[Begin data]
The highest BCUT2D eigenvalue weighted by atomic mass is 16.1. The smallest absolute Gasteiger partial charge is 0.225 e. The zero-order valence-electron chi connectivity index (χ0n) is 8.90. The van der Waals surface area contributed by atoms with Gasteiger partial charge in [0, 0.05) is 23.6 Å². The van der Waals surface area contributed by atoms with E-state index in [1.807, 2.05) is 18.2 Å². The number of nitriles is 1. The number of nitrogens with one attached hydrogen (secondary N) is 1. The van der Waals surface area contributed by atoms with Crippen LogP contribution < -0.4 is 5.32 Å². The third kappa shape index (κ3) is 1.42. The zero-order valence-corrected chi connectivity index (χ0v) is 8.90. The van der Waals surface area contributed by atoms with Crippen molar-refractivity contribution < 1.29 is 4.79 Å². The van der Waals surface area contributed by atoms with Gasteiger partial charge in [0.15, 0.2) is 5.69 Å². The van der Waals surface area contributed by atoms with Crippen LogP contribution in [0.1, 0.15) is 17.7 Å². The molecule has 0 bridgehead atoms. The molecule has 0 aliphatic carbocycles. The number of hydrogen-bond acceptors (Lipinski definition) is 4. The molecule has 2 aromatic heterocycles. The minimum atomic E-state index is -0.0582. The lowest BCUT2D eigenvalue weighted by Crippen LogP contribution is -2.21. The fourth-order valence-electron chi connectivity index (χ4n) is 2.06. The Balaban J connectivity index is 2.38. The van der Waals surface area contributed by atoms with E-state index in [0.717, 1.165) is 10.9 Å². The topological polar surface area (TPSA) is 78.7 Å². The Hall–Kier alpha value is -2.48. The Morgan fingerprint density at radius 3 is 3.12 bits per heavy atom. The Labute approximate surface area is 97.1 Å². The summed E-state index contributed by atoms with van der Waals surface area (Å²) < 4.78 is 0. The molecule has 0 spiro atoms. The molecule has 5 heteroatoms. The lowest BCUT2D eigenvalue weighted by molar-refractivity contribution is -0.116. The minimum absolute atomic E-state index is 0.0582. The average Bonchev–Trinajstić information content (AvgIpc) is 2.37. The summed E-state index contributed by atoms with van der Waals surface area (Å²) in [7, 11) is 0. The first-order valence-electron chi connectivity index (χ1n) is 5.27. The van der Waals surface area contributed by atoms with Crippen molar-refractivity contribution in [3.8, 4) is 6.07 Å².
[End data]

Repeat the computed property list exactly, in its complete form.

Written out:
The highest BCUT2D eigenvalue weighted by atomic mass is 16.1. The smallest absolute Gasteiger partial charge is 0.225 e. The zero-order valence-electron chi connectivity index (χ0n) is 8.90. The van der Waals surface area contributed by atoms with Gasteiger partial charge in [0, 0.05) is 23.6 Å². The van der Waals surface area contributed by atoms with E-state index in [1.807, 2.05) is 18.2 Å². The number of nitriles is 1. The number of nitrogens with one attached hydrogen (secondary N) is 1. The van der Waals surface area contributed by atoms with Crippen LogP contribution < -0.4 is 5.32 Å². The third kappa shape index (κ3) is 1.42. The zero-order valence-corrected chi connectivity index (χ0v) is 8.90. The van der Waals surface area contributed by atoms with Crippen molar-refractivity contribution < 1.29 is 4.79 Å². The van der Waals surface area contributed by atoms with Gasteiger partial charge in [0.15, 0.2) is 5.69 Å². The van der Waals surface area contributed by atoms with Crippen LogP contribution in [0.1, 0.15) is 17.7 Å². The molecule has 0 bridgehead atoms. The molecule has 0 aliphatic carbocycles. The number of hydrogen-bond acceptors (Lipinski definition) is 4. The molecule has 2 aromatic heterocycles. The minimum atomic E-state index is -0.0582. The lowest BCUT2D eigenvalue weighted by Crippen LogP contribution is -2.21. The fourth-order valence-electron chi connectivity index (χ4n) is 2.06. The Balaban J connectivity index is 2.38. The van der Waals surface area contributed by atoms with E-state index in [0.717, 1.165) is 10.9 Å². The topological polar surface area (TPSA) is 78.7 Å². The Hall–Kier alpha value is -2.48. The Morgan fingerprint density at radius 3 is 3.12 bits per heavy atom. The Labute approximate surface area is 97.1 Å². The summed E-state index contributed by atoms with van der Waals surface area (Å²) < 4.78 is 0. The molecule has 0 spiro atoms. The molecule has 5 heteroatoms. The lowest BCUT2D eigenvalue weighted by molar-refractivity contribution is -0.116. The minimum absolute atomic E-state index is 0.0582. The average Bonchev–Trinajstić information content (AvgIpc) is 2.37. The summed E-state index contributed by atoms with van der Waals surface area (Å²) in [7, 11) is 0. The first-order valence-electron chi connectivity index (χ1n) is 5.27. The van der Waals surface area contributed by atoms with Crippen molar-refractivity contribution in [3.8, 4) is 6.07 Å².